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Gratitude: Upgrade your Life

Written by Marcy Axness, Ph.D.   
Tuesday, 01 March 2011 00:00
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Gratitude: Upgrade your Life
Revising Our Programming
The Only Question, Always: Growth or Protection?
Growth / Protection Regeneration Gap
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We are always self-creating. When we focus our consciousness toward gratitude, beauty and communion, we weave peace into our very cells. This isn’t just flowery sentiment; this comes from leading-edge research in the fields of positive psychology and mind-body science. For instance, consider the process of cell regeneration.

About one percent of all of our cells die and are replaced every day, meaning that at the cellular level we have new bodies about every three months. Thus, we are always participating in our own self-creation. And how we perceive daily life—with appreciation, gratitude and joy, or irritation, upset and negativity— literally shapes us into who we are tomorrow. This is how we have the power to grow a peaceful generation and cultivate a peaceful world.

As revolutionary as it is, the idea that each of us has a powerful say today in how we and our children evolve tomorrow isn’t a brand new idea. It has been carefully researched and expressed by progressive thinkers in previous centuries, whose ideas have simply been waiting for us to recognize their brilliant relevance.

“We are what we repeatedly do. Excellence, then, is not an act but a habit.” —Aristotle


Are You Creating, or Re-Creating?

One of the biggest challenges we face in creating the lives we want—for ourselves, our partners, our children, and for our larger community and world—is that our basic attitudes and perceptions are a series of neural perception templates that were pretty much shaped for us, by our earliest experiences with the people and environment around us. During our pre-verbal early years, over the course of repeated experiences, the brain subconsciously distills the constant themes that underlie those experiences. This results in a kind of surreptitious learning that psychiatrist Daniel Siegel calls “memory masquerading as fact.” Wrestling with these implicitly learned, habitual patterns of thinking or reacting is a little like having someone give you a great computer, then discovering it’s got some basic operating programs you don’t like…but you can’t seem to uninstall them!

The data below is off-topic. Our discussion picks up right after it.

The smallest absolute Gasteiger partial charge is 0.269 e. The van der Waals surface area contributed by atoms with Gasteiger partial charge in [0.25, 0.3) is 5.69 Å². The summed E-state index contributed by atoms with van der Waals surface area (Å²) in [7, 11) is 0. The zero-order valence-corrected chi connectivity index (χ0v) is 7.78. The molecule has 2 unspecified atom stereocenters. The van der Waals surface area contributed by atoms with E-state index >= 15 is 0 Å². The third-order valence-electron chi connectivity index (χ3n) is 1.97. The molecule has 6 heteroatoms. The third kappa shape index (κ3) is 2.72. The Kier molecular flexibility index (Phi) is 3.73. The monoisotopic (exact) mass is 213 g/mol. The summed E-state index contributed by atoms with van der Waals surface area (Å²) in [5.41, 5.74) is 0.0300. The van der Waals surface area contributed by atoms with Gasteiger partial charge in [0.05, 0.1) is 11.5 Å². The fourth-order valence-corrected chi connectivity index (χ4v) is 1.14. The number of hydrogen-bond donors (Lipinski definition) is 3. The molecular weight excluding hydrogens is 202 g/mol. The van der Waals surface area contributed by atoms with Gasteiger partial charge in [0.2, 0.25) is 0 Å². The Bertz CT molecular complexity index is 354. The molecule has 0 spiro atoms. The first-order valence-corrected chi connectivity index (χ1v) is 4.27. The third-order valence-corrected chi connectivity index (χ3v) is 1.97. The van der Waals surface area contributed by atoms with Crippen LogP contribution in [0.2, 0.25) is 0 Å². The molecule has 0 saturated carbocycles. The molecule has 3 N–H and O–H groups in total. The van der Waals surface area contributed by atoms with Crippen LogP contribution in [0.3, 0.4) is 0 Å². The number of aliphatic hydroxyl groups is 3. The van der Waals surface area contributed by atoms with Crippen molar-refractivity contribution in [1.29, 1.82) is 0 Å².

This kind of automatic learning features a kind of bad-news bias. Until very recently in human history, our survival depended on remembering every detail of how we survived negative, stressful events, so our primitive brain systems pay much more attention to unpleasant experiences—detecting, imprinting and cataloging them. However, in the 21st century and beyond, our survival may instead depend upon prioritizing the positives of human experience—gratitude, appreciation and connection. This is how we can, for the first time in human history, unfold the full potential of our brains, including the prefrontal cortex—what one scientist calls the “angel lobes”—the seat of introspection, intention, conscience and civilization.


Where’s Your Head At?

What we put our attention on increases. When we focus on the positive—beauty, gratitude, enjoyment—just as when we zero in on the negative—criticism, losses, everything that’s wrong—it’s like putting water and fertilizer on it, making either the positive or the negative flourish and multiply. This isn’t just fuzzy “power of attraction” stuff, this is also Brain Function 101: when we tune our attention in a certain way, we initiate a flow of biochemicals that carve brain pathways for more neurons to travel more easily down that same path in the next nanosecond, minute, hour, day, year. At the same time, our attitude and focus also create a subconscious template of perception that filters the millions of incoming bits of life’s information and captures those bits that match our initial proposition.

Can you see how quickly this becomes a feedback loop, spiraling either up or down? Let’s say I’ve just missed out on getting a job even though I was sure I had nailed the interview, my rent payment is overdue and the landlady is getting harder to avoid, and my cat is throwing up all over the apartment. Each of these situations could unleash streams of brain chemicals (what neuroscientist Candace Pert calls “molecules of emotion”) to edge me toward upset, and when they happen all together, it wouldn’t be unreasonable for me to have a bit of a meltdown. That’s understandable, normal and human. The trick here is to find an exit ramp before I careen completely off the rails: a short trip on the Freak Out Expressway is okay as long as we take timely control of the wheel and get back onto the tree-lined Avenues of Life.